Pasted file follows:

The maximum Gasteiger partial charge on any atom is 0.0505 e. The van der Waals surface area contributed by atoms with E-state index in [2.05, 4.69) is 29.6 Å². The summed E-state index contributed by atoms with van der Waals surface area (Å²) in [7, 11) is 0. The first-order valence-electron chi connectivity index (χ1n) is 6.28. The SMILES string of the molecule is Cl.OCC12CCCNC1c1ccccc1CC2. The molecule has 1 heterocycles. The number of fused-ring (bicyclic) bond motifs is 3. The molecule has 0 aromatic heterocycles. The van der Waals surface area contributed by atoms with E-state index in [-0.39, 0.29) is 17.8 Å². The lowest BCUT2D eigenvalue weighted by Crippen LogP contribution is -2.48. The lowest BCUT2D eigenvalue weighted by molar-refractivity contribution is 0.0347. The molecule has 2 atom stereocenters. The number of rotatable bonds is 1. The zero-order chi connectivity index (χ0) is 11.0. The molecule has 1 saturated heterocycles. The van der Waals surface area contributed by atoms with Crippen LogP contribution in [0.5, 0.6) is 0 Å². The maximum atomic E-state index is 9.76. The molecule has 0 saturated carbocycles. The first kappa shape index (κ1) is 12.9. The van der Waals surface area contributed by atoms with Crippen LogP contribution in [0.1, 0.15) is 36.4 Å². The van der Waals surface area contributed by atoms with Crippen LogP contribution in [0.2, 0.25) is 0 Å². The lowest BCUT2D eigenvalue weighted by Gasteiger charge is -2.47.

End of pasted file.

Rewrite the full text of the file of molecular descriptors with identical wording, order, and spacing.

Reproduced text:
The maximum Gasteiger partial charge on any atom is 0.0505 e. The van der Waals surface area contributed by atoms with E-state index in [2.05, 4.69) is 29.6 Å². The summed E-state index contributed by atoms with van der Waals surface area (Å²) in [7, 11) is 0. The first-order valence-electron chi connectivity index (χ1n) is 6.28. The SMILES string of the molecule is Cl.OCC12CCCNC1c1ccccc1CC2. The molecule has 1 heterocycles. The number of fused-ring (bicyclic) bond motifs is 3. The molecule has 0 aromatic heterocycles. The van der Waals surface area contributed by atoms with E-state index in [-0.39, 0.29) is 17.8 Å². The lowest BCUT2D eigenvalue weighted by Crippen LogP contribution is -2.48. The lowest BCUT2D eigenvalue weighted by molar-refractivity contribution is 0.0347. The molecule has 2 atom stereocenters. The number of rotatable bonds is 1. The zero-order chi connectivity index (χ0) is 11.0. The molecule has 1 saturated heterocycles. The van der Waals surface area contributed by atoms with Crippen LogP contribution in [0.5, 0.6) is 0 Å². The maximum atomic E-state index is 9.76. The molecule has 0 saturated carbocycles. The first kappa shape index (κ1) is 12.9. The van der Waals surface area contributed by atoms with Crippen LogP contribution in [0.1, 0.15) is 36.4 Å². The van der Waals surface area contributed by atoms with Crippen LogP contribution in [0.2, 0.25) is 0 Å². The lowest BCUT2D eigenvalue weighted by Gasteiger charge is -2.47.